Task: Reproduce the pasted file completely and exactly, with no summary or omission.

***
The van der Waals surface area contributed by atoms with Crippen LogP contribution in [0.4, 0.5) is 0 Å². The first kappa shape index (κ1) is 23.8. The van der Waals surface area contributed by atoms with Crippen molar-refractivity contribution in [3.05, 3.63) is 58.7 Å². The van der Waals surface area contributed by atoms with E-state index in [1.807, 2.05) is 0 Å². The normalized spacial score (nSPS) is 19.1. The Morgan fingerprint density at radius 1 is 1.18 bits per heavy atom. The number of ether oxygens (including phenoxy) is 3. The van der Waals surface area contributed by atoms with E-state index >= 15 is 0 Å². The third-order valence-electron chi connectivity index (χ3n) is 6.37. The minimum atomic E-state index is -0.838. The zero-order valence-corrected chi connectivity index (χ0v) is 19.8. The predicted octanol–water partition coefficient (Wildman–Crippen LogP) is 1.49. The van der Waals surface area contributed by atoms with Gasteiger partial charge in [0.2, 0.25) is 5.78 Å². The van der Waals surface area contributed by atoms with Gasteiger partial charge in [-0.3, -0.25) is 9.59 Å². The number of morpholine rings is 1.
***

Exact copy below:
The van der Waals surface area contributed by atoms with Crippen LogP contribution in [0.4, 0.5) is 0 Å². The first kappa shape index (κ1) is 23.8. The van der Waals surface area contributed by atoms with Crippen molar-refractivity contribution in [3.05, 3.63) is 58.7 Å². The van der Waals surface area contributed by atoms with E-state index in [1.807, 2.05) is 0 Å². The normalized spacial score (nSPS) is 19.1. The Morgan fingerprint density at radius 1 is 1.18 bits per heavy atom. The number of ether oxygens (including phenoxy) is 3. The van der Waals surface area contributed by atoms with E-state index >= 15 is 0 Å². The third-order valence-electron chi connectivity index (χ3n) is 6.37. The minimum atomic E-state index is -0.838. The zero-order valence-corrected chi connectivity index (χ0v) is 19.8. The predicted octanol–water partition coefficient (Wildman–Crippen LogP) is 1.49. The van der Waals surface area contributed by atoms with Gasteiger partial charge in [0.2, 0.25) is 5.78 Å². The van der Waals surface area contributed by atoms with Gasteiger partial charge in [-0.3, -0.25) is 9.59 Å². The number of morpholine rings is 1.